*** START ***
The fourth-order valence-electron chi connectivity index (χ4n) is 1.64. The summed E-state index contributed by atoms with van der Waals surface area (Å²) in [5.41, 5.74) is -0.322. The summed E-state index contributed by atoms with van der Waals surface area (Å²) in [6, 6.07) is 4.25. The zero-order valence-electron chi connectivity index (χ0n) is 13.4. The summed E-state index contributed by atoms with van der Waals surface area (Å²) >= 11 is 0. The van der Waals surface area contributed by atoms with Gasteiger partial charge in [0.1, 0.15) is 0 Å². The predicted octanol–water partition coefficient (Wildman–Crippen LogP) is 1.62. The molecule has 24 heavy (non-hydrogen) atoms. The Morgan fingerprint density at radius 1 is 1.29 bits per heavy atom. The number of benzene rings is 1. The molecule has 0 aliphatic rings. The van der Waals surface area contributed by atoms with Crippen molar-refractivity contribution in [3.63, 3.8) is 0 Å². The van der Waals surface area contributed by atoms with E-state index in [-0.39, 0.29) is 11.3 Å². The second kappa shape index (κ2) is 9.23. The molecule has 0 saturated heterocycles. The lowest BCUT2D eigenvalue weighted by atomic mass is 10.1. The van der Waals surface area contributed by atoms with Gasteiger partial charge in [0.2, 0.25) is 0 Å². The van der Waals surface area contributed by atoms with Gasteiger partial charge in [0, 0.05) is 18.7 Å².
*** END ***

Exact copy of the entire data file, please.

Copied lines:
The fourth-order valence-electron chi connectivity index (χ4n) is 1.64. The summed E-state index contributed by atoms with van der Waals surface area (Å²) in [5.41, 5.74) is -0.322. The summed E-state index contributed by atoms with van der Waals surface area (Å²) in [6, 6.07) is 4.25. The zero-order valence-electron chi connectivity index (χ0n) is 13.4. The summed E-state index contributed by atoms with van der Waals surface area (Å²) >= 11 is 0. The van der Waals surface area contributed by atoms with Gasteiger partial charge in [0.1, 0.15) is 0 Å². The predicted octanol–water partition coefficient (Wildman–Crippen LogP) is 1.62. The molecule has 24 heavy (non-hydrogen) atoms. The Morgan fingerprint density at radius 1 is 1.29 bits per heavy atom. The number of benzene rings is 1. The molecule has 0 aliphatic rings. The van der Waals surface area contributed by atoms with Crippen molar-refractivity contribution in [3.63, 3.8) is 0 Å². The van der Waals surface area contributed by atoms with E-state index in [-0.39, 0.29) is 11.3 Å². The second kappa shape index (κ2) is 9.23. The molecule has 0 saturated heterocycles. The lowest BCUT2D eigenvalue weighted by atomic mass is 10.1. The van der Waals surface area contributed by atoms with Gasteiger partial charge in [0.2, 0.25) is 0 Å². The van der Waals surface area contributed by atoms with Gasteiger partial charge in [0, 0.05) is 18.7 Å².